Review: Star Trek/The Legion of Superheroes #1 by Chris Roberson & Jeffrey Moy

Star Trek/The Legion of Superheroes #1 (of 6)

Written by: Chris Roberson
Pencilled by: Jeffrey Moy
Inked by: Philip Moy
Colored by Romulo Fajardo, Jr.
Colored by: Robbie Robbins

Published by: IDW
Cover Price: $3.99

Note : This review is for the digital version of the comic available from Comixology

One of the coolest things about being a digital-only reader is that I get to see all the alternate covers for comics I read.  While for the most part I am down on “chase variant” covers, I do like when a comic has a few really cool covers to choose from.

This time Keith Giffen (who is one of my all time favorite Legion writers and artists) did one of the covers. I actually think that this cover is a little odd looking. It reminded me of Giffen’s work on Lobo and Trencher, but I still think it was really cool that he did one.

Summary (contains spoilers): This issue starts off with a great swerve. It seems like a Federation ship is doing the whole “Seek out new civilizations and boldly go where no one has gone before” thing. Until you reach the second page, and realize that this is part of a fleet that is looking to conquer the universe. This alternate reality version of the Federation uses soldiers that resemble the various Legion species. I particularly love that they have a character who seems to be a combination of a Vulcan and a Coluan.

We get a quick flashback explaining the origin of this human-driven fleet of conquerors, including a real odd glimpse of someone that I swear is Cable:

I guess this is the big bad guy who the Enterprise crew and Legion will have to deal with over the next six issues, but we don’t get to know much about this guy (or girl) right now. HEY! Maybe it’s Mystery Woman from DC Relaunch!!

The scene cuts to “limbo” where we see Lightning Lad, Saturn Girl. Cosmic Boy, Shadow Lass, Chameleon, and Brainiac 5 travelling back home via a time bubble. Something odd happens to the time stream, and the bubble starts to crack. They are forced to make an emergency landing.

Meanwhile, the crew of the Enterprise has been recalled to Earth so that Kirk can give the commencement speech at the Federation graduation ceremony. Kirk and crew beam down to Earth.

Both groups find that they are no where near their destination. They have both arrived on the parallel Earth that started this comic. The Legion are being hunted because of Chameleon being a shape shifter, and the Enterprise crew for using an unauthorized communications frequency when they try to call their ship to figure out what is going on. Chekov is shot in the back, and is in pretty bad shape.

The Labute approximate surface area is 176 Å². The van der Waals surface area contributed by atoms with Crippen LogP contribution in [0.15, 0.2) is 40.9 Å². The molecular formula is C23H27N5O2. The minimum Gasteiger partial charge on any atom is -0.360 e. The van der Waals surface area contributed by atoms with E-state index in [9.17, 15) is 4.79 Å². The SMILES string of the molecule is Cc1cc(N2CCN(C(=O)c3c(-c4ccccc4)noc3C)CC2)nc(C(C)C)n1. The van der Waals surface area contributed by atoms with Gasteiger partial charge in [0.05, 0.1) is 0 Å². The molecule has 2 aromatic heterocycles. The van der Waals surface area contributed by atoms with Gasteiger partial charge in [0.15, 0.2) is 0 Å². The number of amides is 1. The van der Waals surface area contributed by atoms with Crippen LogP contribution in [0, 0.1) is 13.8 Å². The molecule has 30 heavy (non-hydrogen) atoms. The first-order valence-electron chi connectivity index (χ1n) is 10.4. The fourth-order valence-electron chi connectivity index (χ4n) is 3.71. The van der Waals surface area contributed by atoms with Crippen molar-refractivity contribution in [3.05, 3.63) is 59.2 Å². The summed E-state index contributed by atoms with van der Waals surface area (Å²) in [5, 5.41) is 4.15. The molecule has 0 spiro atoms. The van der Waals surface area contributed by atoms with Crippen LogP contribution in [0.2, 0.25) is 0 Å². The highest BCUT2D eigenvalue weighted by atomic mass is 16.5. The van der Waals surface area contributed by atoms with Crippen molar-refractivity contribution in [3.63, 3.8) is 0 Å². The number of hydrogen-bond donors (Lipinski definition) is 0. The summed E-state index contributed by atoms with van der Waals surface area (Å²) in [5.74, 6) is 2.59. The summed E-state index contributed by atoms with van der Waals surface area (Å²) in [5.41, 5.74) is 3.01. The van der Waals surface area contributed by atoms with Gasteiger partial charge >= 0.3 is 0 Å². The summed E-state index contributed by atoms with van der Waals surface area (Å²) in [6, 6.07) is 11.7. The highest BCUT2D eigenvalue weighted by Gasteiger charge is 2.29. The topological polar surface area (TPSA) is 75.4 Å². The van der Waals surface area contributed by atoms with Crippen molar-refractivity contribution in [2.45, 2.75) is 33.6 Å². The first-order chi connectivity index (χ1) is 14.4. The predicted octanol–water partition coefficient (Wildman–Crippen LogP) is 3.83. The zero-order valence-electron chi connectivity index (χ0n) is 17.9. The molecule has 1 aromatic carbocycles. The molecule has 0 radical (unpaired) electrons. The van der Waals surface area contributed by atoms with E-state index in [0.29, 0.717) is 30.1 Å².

Brainy and Spock both realize that they are in the wrong Universe.

Review: Maybe I am in the minority here, but for the most part, I love crossovers because they expose me to characters that I don’t normally get to read much of. Even if a crossover featuring characters I’ve never read before, out of curiosity I would often check them out. Even during the worse DC crossovers in the 90’s (Genesis comes to mind), reading the various crossovers got me interested in some characters I had never thought twice about.

This is especially true for intercompany crossovers. I hadn’t really read much Spawn before the Batman/Spawn crossovers, and I definitely became curious about the character.  These are unique marketing moments, and they need to be taken advantage better. This is the second time I’ve read a crossover by IDW (the first was Infestation), and once again, IDW doesn’t seem to know how to take advantage of this opportunity.

If you are not someone who has followed Legion or Star Trek, you might as well skip this book. It doesn’t make any effort on making you feel comfortable with these characters. It’s even odder since this story dumps the characters from both universes in a third alternate universe…but since a reader might not even know what the Legion or Star Trek universe looks like, this is going to be completely irrelevant to them.

I am a big subscriber to the Claremont philosophy that any comic can be someone’s first comic. Why not try and make them as accessible as possible? Granted, sometimes Clarement did that in an “overstating the obvious” manner, but I would rather see comic writers err on that side than leave the readers feeling left out.

I actually am a huge Legion fan, and my wife is a Trekkie, so I felt very comfortable with these characters and I enjoyed the story quite a bit. Even though the story was happening rapid fire, and Roberson needed to flesh out the alternate reality along with giving each Legion and Star Trek character some time to shine, he really balanced this out well.  I thought he dropped some great characterization moments, especially the banter from the Enterprise crew.

Jeffrey Moy’s art is also top notch. I could probably gripe a little that all the aliens had very human features, but that really is how most artists draw Legion, and Star Trek was mostly humans wearing makeup, so that really would be a petty and nitpicky concern. I especially loved some of the parallel shots:

Despite my griping about how inaccessible this book was for new readers, it still was really well done. I really miss the quirky comic crossover (Star Trek/X-Men is still a comic and novel I loved), and I hope that we see a lot more series like this. Back in the day, it seemed like there were cross-company crossovers all the time. Not saying I want there to be that many again, but definitely more than there have been lately.

Final Score: 8.5 A really well written and drawn comic, but not particularly accessible. Definitely written for fans of Star Trek and Legion (which I happen to be both), and won’t bring in many new readers for either.

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